7 On Your Side

Tips for healthy and economic meals

Tuesday, April 21, 2009

Putting a healthy meal on the dinner table may not have to cost as much as you think. 7 On Your Side has some money saving tips.

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It's possible to save money and still eat well at the dinner table. We have five ways to save money from Keith Hammerich, the executive chef instructor at City College of San Francisco.

Hammerich not only has to watch his food budget at home, he has to watch it at work, too.

The easiest way to save money at the dinner table is to cut down on your portions. He says the recommended portion size is four to five ounces, but many eat twice as much.

"Instead of having four ounces of something at 30 cents an ounce, you eat eight ounces of that it becomes twice as expensive," said Hammerich. "Nobody needs more. It's more of a want than a need."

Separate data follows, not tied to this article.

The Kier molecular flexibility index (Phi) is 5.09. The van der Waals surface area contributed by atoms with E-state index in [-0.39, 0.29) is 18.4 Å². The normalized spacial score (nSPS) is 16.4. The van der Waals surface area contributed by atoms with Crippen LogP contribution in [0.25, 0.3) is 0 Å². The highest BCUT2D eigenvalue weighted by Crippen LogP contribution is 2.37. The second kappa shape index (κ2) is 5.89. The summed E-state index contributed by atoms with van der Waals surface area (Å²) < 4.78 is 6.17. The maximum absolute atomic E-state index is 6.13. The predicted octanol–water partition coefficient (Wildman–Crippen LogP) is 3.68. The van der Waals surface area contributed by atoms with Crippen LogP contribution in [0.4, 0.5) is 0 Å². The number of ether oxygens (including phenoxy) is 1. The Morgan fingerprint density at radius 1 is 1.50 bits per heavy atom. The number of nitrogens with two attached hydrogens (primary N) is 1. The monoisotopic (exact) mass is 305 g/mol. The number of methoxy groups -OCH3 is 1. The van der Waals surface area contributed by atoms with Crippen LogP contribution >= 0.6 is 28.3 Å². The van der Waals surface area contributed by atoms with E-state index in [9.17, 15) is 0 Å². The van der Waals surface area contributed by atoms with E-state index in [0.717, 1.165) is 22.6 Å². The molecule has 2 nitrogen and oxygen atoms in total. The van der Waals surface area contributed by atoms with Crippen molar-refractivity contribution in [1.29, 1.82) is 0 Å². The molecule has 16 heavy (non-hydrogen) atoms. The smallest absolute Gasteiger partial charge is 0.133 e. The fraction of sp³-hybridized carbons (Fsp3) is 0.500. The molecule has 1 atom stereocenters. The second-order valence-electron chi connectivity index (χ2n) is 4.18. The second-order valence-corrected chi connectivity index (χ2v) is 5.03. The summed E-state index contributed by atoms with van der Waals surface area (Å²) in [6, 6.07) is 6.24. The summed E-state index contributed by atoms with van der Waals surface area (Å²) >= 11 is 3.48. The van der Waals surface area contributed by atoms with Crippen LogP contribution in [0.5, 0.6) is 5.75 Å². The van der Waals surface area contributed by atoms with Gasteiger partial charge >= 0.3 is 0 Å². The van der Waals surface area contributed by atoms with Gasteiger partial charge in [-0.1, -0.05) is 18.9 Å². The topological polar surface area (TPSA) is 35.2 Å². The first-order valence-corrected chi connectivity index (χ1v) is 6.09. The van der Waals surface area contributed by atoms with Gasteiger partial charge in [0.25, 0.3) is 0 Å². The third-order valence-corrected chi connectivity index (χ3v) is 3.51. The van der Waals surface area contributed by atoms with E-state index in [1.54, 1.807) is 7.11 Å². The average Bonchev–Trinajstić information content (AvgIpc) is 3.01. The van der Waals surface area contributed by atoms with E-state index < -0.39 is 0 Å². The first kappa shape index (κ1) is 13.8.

Money saving tip number two: Leftover is not a dirty word. Take your leftovers and make a completely different meal.

"We can keep it fresh by adding some fresh herbs to it or some fresh garlic, or a fresh sauce of some kind, as opposed to just utilizing the ingredients the way they are," said Hammerich.

He took a leftover chicken and turned it into a casserole.

Money saving tip number three: Buy bigger quantities when things are on sale. Turn the leftover into a new creation or use a food saver to keep leftovers fresh.

"The food savers are basically a special type of packaging and as you put the product inside the bag, you attach it to the machine and it sucks out as much oxygen as possible," said Hammerich.

Tip number four: Buy less expensive cuts of meat.

"You should go for the legs of lamb or lamb stew. You should go for like a pork shoulder for roasting and turn that into stew. You should go for beef chuck," said Hammerich.

Tip number five: Do the prep work yourself. Buy whole chickens and heads of lettuce instead of buying precut.

So how's that casserole coming? We asked our taste tester and intern Zach Maruda to do the honors.

He had a nice meal and learned a quick lesson too -- things are hot when they come out of the oven.

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